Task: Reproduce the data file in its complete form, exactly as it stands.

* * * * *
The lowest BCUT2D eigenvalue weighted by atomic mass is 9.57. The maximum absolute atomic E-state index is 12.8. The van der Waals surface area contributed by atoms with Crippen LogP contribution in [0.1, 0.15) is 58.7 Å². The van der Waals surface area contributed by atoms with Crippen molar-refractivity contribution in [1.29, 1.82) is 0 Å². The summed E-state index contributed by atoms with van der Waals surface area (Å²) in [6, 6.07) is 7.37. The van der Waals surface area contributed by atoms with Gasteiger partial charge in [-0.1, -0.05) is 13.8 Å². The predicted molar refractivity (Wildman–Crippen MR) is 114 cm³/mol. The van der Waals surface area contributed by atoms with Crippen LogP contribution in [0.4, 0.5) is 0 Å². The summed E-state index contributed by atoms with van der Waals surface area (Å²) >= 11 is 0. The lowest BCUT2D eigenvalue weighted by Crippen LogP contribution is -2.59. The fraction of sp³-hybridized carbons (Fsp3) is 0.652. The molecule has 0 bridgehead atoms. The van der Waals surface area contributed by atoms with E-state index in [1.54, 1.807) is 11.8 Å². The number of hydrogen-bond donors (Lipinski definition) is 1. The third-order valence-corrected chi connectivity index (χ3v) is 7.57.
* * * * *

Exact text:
The lowest BCUT2D eigenvalue weighted by atomic mass is 9.57. The maximum absolute atomic E-state index is 12.8. The van der Waals surface area contributed by atoms with Crippen LogP contribution in [0.1, 0.15) is 58.7 Å². The van der Waals surface area contributed by atoms with Crippen molar-refractivity contribution in [1.29, 1.82) is 0 Å². The summed E-state index contributed by atoms with van der Waals surface area (Å²) in [6, 6.07) is 7.37. The van der Waals surface area contributed by atoms with Gasteiger partial charge in [-0.1, -0.05) is 13.8 Å². The predicted molar refractivity (Wildman–Crippen MR) is 114 cm³/mol. The van der Waals surface area contributed by atoms with Crippen LogP contribution in [0.4, 0.5) is 0 Å². The summed E-state index contributed by atoms with van der Waals surface area (Å²) >= 11 is 0. The lowest BCUT2D eigenvalue weighted by Crippen LogP contribution is -2.59. The fraction of sp³-hybridized carbons (Fsp3) is 0.652. The molecule has 0 bridgehead atoms. The van der Waals surface area contributed by atoms with E-state index in [1.54, 1.807) is 11.8 Å². The number of hydrogen-bond donors (Lipinski definition) is 1. The third-order valence-corrected chi connectivity index (χ3v) is 7.57.